No, Mr. Cole, either Christ died for us, or we have no salvation. If HWA does not match the Bible, then choose the Bible!

Mr. Cole now begins to pressure those whose faith in men manifested differently than his.
"Those who refuse to accept the validity of Mr. Herbert W. Armstrong's original commission ... and the revealed truth, are denying the validity of their baptism.
Fear and control; typical. Keep in mind Mr. Cole means "original" when he says "original"; ie. prior to the 1970's doctrinal changes. In the Open Letter, Mr. Cole refers to 1973-1974 as "an apostasy". Need I say more?
"A true minister will never separate for anything but a departure from revealed truth. Those who have left and started their own works because of personal differences or administrative debates outside the realm of doctrinal perversion, prove by such actions, that the Word, the Truth, is not paramount in their thinking."
Mr. Cole left Armstrongism in the 1970's. This is tantamount to saying HWA departed from the truth, and that's why Mr. Cole left. This was decades before Tkach.
Take this as a whole and it means that if you deny pre-1974 Herbert Armstrong, then you are not a Christian. Now he adds to that.
"If one has accepted doctrinal changes, then he is admitting he never knew the Truth."
So, if you deny pre-1970's HWA, you're not following Christ, and if you accept post 1970's HWA, you were never following Christ. Oddly enough, in his mind, this makes perfect sense.

Now, I tell you the most ironic part of this entire page. I don't think Mr. Cole thought this through very well or he wouldn't have said it like this. He said in the previous quote that if you accept doctrinal changes then you never knew the truth. But it was Mr. Herbert Armstrong himself that approved the changes that caused Mr. Cole to leave the Worldwide Church of God. Even though Mr. Cole may with his words want us to suppose he is standing against Joseph Tkach, with his actions he shows that isn't exactly true. The stand against change that Mr. Cole took was not against Joseph W. Tkach but against Herbert W Armstrong! So this says, in effect, that Mr. Armstrong accepted changes and thus never knew the truth!! How ironic is that?? So, to say that the truth is what Mr. Armstrong taught originally, and then to make an enormous gaff like this and say Mr. Armstrong never knew the truth, why, that's just talking one's self in a circle.

Your only job as a Christian is to accept that Mr. Armstrong received pure truth at the beginning of his ministry, and all changes are of Satan. This, in my opinion, is tantamount to blasphemy. It sets Herbert Armstrong nigh equal to Jesus Christ who came to reveal God's truth. Herbert Armstrong was not the Savior of anyone. Nor was he a valid prophet as he claimed. Nor were there prophecies about him. Nor did he fulfill any prophecies (save possibly for the ones about false prophets). We can talk about Elijah all day long, but the facts remain: 1) Christ said plainly that Elijah was John the Baptist (MATT. 17: 10-13), 2) Herbert Armstrong did not live to introduce the returning Christ, 3) Herbert Armstrong did not return the hearts of the children to the fathers or vice versa. I could go on, but why?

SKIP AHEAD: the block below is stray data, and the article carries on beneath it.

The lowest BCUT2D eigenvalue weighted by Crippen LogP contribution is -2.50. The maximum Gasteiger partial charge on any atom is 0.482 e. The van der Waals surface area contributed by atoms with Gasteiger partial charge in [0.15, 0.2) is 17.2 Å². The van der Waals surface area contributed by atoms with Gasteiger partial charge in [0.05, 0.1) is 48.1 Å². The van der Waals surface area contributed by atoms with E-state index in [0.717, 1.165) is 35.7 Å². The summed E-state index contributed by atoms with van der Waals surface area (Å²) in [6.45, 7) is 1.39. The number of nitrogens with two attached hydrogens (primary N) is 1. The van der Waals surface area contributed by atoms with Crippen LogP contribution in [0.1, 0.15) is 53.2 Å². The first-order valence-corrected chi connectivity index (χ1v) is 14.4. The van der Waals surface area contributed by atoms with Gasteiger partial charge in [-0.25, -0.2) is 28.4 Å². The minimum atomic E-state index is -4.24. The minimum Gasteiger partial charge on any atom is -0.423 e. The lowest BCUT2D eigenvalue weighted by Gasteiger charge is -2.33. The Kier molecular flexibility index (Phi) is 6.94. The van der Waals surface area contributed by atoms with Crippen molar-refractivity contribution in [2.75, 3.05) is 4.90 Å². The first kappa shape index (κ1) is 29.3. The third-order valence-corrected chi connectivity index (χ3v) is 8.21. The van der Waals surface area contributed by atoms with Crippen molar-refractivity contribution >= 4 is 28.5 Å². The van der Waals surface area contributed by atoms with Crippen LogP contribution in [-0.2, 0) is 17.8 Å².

"Now can you understand why I was so troubled by the changes which constituted the apostasy of 1972-74? Can you understand why I will not budge regarding doctrine even now? I fear to compromise. I want only that Truth which is recorded in God's Holy Word and was revealed to an end-time servant (Matthew 28:19–20)." [emphasis mine]
Here is the issue. He doesn't want Christ's version of God's word, he wants HWA's version of it.

He even gives absolutely incorrect information. "In its formative years, the Church of God was the only organization founded on divine revelation. No present religion is founded on the validity of divine revelation, not even the Worldwide Church of God, since its apostasy!" Then what are we to make of the Mormons, or the Seventh Day Adventists, among many others? Many groups claim divine inspiration. All of them are just as devoted to their "leader" as Mr. Cole is devoted to HWA. This claim by Mr. Cole is absolutely false on its face. But why make such a claim at all? He means to say that even though those other groups claim to be divinely inspired, they are not. Why not? They don't have HWA! In other words, he worships a man.